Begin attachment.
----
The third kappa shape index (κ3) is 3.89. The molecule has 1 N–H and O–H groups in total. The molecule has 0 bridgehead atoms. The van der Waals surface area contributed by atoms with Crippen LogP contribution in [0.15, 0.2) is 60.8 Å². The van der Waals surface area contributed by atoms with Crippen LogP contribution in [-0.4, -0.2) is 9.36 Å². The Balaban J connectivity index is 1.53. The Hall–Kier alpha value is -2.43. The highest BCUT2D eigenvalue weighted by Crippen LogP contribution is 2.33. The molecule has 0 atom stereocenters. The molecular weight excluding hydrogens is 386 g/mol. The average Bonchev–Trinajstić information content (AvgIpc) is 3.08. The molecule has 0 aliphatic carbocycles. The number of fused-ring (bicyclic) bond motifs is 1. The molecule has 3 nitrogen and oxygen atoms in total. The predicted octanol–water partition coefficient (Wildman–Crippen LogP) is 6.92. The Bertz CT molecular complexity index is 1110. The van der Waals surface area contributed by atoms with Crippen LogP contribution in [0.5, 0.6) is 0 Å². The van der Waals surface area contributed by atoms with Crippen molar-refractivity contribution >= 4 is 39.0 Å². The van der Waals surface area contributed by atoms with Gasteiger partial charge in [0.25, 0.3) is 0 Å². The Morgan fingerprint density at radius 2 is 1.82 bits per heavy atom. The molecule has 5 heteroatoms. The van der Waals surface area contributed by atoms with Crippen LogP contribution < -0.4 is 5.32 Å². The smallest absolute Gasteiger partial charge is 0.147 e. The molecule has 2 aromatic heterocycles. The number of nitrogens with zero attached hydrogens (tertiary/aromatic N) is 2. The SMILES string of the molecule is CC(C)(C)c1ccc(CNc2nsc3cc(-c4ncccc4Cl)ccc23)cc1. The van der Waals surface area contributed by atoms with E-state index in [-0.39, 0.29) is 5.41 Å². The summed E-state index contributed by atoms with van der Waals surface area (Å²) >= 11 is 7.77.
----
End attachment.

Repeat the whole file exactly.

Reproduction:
The third kappa shape index (κ3) is 3.89. The molecule has 1 N–H and O–H groups in total. The molecule has 0 bridgehead atoms. The van der Waals surface area contributed by atoms with Crippen LogP contribution in [0.15, 0.2) is 60.8 Å². The van der Waals surface area contributed by atoms with Crippen LogP contribution in [-0.4, -0.2) is 9.36 Å². The Balaban J connectivity index is 1.53. The Hall–Kier alpha value is -2.43. The highest BCUT2D eigenvalue weighted by Crippen LogP contribution is 2.33. The molecule has 0 atom stereocenters. The molecular weight excluding hydrogens is 386 g/mol. The average Bonchev–Trinajstić information content (AvgIpc) is 3.08. The molecule has 0 aliphatic carbocycles. The number of fused-ring (bicyclic) bond motifs is 1. The molecule has 3 nitrogen and oxygen atoms in total. The predicted octanol–water partition coefficient (Wildman–Crippen LogP) is 6.92. The Bertz CT molecular complexity index is 1110. The van der Waals surface area contributed by atoms with Crippen LogP contribution in [0.5, 0.6) is 0 Å². The van der Waals surface area contributed by atoms with Crippen molar-refractivity contribution >= 4 is 39.0 Å². The van der Waals surface area contributed by atoms with Gasteiger partial charge in [0.25, 0.3) is 0 Å². The Morgan fingerprint density at radius 2 is 1.82 bits per heavy atom. The molecule has 5 heteroatoms. The van der Waals surface area contributed by atoms with Crippen LogP contribution < -0.4 is 5.32 Å². The smallest absolute Gasteiger partial charge is 0.147 e. The molecule has 2 aromatic heterocycles. The number of nitrogens with zero attached hydrogens (tertiary/aromatic N) is 2. The SMILES string of the molecule is CC(C)(C)c1ccc(CNc2nsc3cc(-c4ncccc4Cl)ccc23)cc1. The van der Waals surface area contributed by atoms with E-state index in [-0.39, 0.29) is 5.41 Å². The summed E-state index contributed by atoms with van der Waals surface area (Å²) >= 11 is 7.77.